McCain’s Lobbyist Ties

You know, for someone who supposedly has made a super whopping big deal about how clean he is, how uninfluenced he is by lobbyists and bribes, John McCain certainly seems to have a lot of suspicious people and events in his past.

There was the NY Times article on his ties to a female lobbyist a few years ago. Then he helped broker the land swap deal that made his friends millions. Now there’s this revelation first made on Keith Olbermann’s Countdown that reveals “John McCain’s national campaign general co-chair was being paid by a Swiss bank to lobby Congress about the U.S. mortgage crisis at the same time he was advising McCain about his economic policy.” That co-chair’s name? Former Texas Sen. Phil Gramm, “who was a lobbyist dealing specifically with legislation regarding the mortgage crisis as recently as Dec. 31, 2007.” Interesting. Here are a couple key points from the article:

When Gramm chaired the Senate Banking Committee, he wrote and passed deregulatory legislation in more than one industry, establishing himself as a pre-eminent foe of government regulation. McCain’s March 26 speech recommended further deregulation of the banking industry as his response to the mortgage crisis….

In 1999, Gramm successfully undid the Depression-era Glass-Steagall Act, removing the decades-old wall between commercial banking, which was heavily regulated, and investment banking, which was not. The Gramm-Leach-Bliley Act did not extend significant new regulation to investment banking.

The final UBS form listing Gramm’s work as a lobbyist says he was lobbying the Senate in the second half of 2007 regarding the Helping Families Save Their Homes in Bankruptcy Act. The bill would have let bankruptcy judges rewrite mortgage terms for Americans facing foreclosure so they could repay their loans and keep their homes.

The banking industry opposed this measure. The bill failed.

Perhaps the most important issue here is the breaking down of the wall between commercial banking and investment banking. There used to be rules associated with commercial banking that would “prohibit banks from owning full-service brokerage firms and vice versa so investment banking activities, such as underwriting corporate or municipal securities, couldn’t be called into question and also to insulate bank depositors from the risks of a stock market collapse such as the one that precipitated the Great Depression.” That’s from this article from MarketWatch which asks if the repeal of Glass-Steagall is at least partially to blame for today’s credit crisis.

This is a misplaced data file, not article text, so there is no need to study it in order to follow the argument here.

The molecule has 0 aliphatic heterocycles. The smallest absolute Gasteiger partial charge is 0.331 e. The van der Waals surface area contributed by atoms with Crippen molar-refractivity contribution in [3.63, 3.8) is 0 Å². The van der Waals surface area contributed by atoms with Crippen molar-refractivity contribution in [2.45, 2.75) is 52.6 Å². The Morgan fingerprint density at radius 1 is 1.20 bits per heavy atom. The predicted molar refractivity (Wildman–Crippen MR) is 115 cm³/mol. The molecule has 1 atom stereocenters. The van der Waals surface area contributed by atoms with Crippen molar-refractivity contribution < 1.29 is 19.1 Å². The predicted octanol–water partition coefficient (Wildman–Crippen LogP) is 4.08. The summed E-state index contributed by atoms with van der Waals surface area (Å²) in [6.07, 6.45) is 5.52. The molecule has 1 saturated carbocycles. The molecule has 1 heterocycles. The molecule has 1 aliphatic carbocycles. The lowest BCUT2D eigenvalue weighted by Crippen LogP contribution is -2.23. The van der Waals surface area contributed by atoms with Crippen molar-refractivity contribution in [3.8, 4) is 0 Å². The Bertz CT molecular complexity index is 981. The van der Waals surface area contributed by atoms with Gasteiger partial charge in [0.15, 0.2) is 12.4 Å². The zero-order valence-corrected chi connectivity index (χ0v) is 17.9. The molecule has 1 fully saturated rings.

After you’ve read that, check out this prophetic op-ed piece from Asia Times, written in 2002.

Given enough deregulation, there is nothing to stop white collar criminals in any industry from stealing all they can. John McCain’s policies, put forth by lobbyists, could be downright disastrous for the United States. We’ve already had a taste of his policies with the Bush administration, which is beholden to just about every corporation on earth. God help us if McCain gets in office. With advisers like Gramm and Kevin Hassett, who wrote a book about the Dow climbing to 36000 by the end of the decade, a McCain presidency would ensure that the US would become a former economic superpower. Isn’t it about time the media started asking some questions about McCain’s ties to these people?

Update, 5/30/08: Joe Conason addresses the whole Phil Gramm issue today at Salon. Link opens in a new window. Here’s a great quote:

“I want to predict here tonight,” [Gramm] said on the evening that Clinton’s budget passed in the spring of 1993, “that if we adopt this bill the American economy is going to get weaker and not stronger, the deficit four years from today will be higher than it is today and not lower … When all is said and done, people will pay more taxes, the economy will create fewer jobs, the government will spend more money, and the American people will be worse off.”

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